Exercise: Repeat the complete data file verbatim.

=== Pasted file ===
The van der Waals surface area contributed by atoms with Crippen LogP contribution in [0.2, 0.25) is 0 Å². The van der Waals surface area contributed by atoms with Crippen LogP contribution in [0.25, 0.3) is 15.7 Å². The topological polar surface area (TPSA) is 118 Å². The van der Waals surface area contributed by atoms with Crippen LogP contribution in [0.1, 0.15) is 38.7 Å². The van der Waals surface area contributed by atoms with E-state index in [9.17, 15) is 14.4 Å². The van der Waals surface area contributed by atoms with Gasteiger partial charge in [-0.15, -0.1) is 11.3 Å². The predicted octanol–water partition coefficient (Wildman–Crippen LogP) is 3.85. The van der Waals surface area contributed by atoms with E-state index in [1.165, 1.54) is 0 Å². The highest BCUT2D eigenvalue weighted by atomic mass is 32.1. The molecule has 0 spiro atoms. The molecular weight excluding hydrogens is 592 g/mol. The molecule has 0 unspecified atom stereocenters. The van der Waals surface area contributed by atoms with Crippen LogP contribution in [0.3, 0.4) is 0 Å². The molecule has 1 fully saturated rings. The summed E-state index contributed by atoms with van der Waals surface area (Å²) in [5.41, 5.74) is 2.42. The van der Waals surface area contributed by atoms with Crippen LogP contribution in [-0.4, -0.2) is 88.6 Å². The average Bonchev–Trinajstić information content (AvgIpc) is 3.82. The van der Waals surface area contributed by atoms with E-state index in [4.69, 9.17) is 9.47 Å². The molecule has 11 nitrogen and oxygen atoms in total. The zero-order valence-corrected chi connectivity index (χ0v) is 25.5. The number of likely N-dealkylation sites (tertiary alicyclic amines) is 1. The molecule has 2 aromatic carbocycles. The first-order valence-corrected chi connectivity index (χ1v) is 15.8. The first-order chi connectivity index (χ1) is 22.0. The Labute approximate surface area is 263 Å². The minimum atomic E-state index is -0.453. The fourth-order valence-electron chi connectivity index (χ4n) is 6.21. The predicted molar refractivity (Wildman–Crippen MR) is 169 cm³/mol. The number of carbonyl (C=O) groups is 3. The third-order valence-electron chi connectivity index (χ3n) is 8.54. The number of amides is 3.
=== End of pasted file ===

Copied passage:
The van der Waals surface area contributed by atoms with Crippen LogP contribution in [0.2, 0.25) is 0 Å². The van der Waals surface area contributed by atoms with Crippen LogP contribution in [0.25, 0.3) is 15.7 Å². The topological polar surface area (TPSA) is 118 Å². The van der Waals surface area contributed by atoms with Crippen LogP contribution in [0.1, 0.15) is 38.7 Å². The van der Waals surface area contributed by atoms with E-state index in [9.17, 15) is 14.4 Å². The van der Waals surface area contributed by atoms with Gasteiger partial charge in [-0.15, -0.1) is 11.3 Å². The predicted octanol–water partition coefficient (Wildman–Crippen LogP) is 3.85. The van der Waals surface area contributed by atoms with E-state index in [1.165, 1.54) is 0 Å². The highest BCUT2D eigenvalue weighted by atomic mass is 32.1. The molecule has 0 spiro atoms. The molecular weight excluding hydrogens is 592 g/mol. The molecule has 0 unspecified atom stereocenters. The van der Waals surface area contributed by atoms with Crippen LogP contribution in [0.3, 0.4) is 0 Å². The molecule has 1 fully saturated rings. The summed E-state index contributed by atoms with van der Waals surface area (Å²) in [5.41, 5.74) is 2.42. The van der Waals surface area contributed by atoms with Crippen LogP contribution in [-0.4, -0.2) is 88.6 Å². The average Bonchev–Trinajstić information content (AvgIpc) is 3.82. The van der Waals surface area contributed by atoms with E-state index in [4.69, 9.17) is 9.47 Å². The molecule has 11 nitrogen and oxygen atoms in total. The zero-order valence-corrected chi connectivity index (χ0v) is 25.5. The number of likely N-dealkylation sites (tertiary alicyclic amines) is 1. The molecule has 2 aromatic carbocycles. The first-order valence-corrected chi connectivity index (χ1v) is 15.8. The first-order chi connectivity index (χ1) is 22.0. The Labute approximate surface area is 263 Å². The minimum atomic E-state index is -0.453. The fourth-order valence-electron chi connectivity index (χ4n) is 6.21. The predicted molar refractivity (Wildman–Crippen MR) is 169 cm³/mol. The number of carbonyl (C=O) groups is 3. The third-order valence-electron chi connectivity index (χ3n) is 8.54. The number of amides is 3.